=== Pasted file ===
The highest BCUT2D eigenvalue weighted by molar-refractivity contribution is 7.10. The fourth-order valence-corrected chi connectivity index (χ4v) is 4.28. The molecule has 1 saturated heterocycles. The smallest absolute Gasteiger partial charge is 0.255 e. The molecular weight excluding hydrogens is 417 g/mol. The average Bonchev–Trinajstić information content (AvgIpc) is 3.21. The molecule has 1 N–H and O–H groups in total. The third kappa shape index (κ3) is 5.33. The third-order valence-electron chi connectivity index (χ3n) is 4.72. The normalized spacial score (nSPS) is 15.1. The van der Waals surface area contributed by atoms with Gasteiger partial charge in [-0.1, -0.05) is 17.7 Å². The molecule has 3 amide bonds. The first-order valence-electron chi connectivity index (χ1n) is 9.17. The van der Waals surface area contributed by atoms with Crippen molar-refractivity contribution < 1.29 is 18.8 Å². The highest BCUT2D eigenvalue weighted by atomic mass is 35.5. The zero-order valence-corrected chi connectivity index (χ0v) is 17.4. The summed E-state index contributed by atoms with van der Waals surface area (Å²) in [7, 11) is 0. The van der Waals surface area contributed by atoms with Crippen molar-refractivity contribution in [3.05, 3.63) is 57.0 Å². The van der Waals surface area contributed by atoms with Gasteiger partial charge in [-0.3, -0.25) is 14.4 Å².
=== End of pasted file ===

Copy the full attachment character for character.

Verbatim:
The highest BCUT2D eigenvalue weighted by molar-refractivity contribution is 7.10. The fourth-order valence-corrected chi connectivity index (χ4v) is 4.28. The molecule has 1 saturated heterocycles. The smallest absolute Gasteiger partial charge is 0.255 e. The molecular weight excluding hydrogens is 417 g/mol. The average Bonchev–Trinajstić information content (AvgIpc) is 3.21. The molecule has 1 N–H and O–H groups in total. The third kappa shape index (κ3) is 5.33. The third-order valence-electron chi connectivity index (χ3n) is 4.72. The normalized spacial score (nSPS) is 15.1. The van der Waals surface area contributed by atoms with Gasteiger partial charge in [-0.1, -0.05) is 17.7 Å². The molecule has 3 amide bonds. The first-order valence-electron chi connectivity index (χ1n) is 9.17. The van der Waals surface area contributed by atoms with Crippen molar-refractivity contribution < 1.29 is 18.8 Å². The highest BCUT2D eigenvalue weighted by atomic mass is 35.5. The zero-order valence-corrected chi connectivity index (χ0v) is 17.4. The summed E-state index contributed by atoms with van der Waals surface area (Å²) in [7, 11) is 0. The van der Waals surface area contributed by atoms with Crippen molar-refractivity contribution in [3.05, 3.63) is 57.0 Å². The van der Waals surface area contributed by atoms with Gasteiger partial charge in [-0.3, -0.25) is 14.4 Å².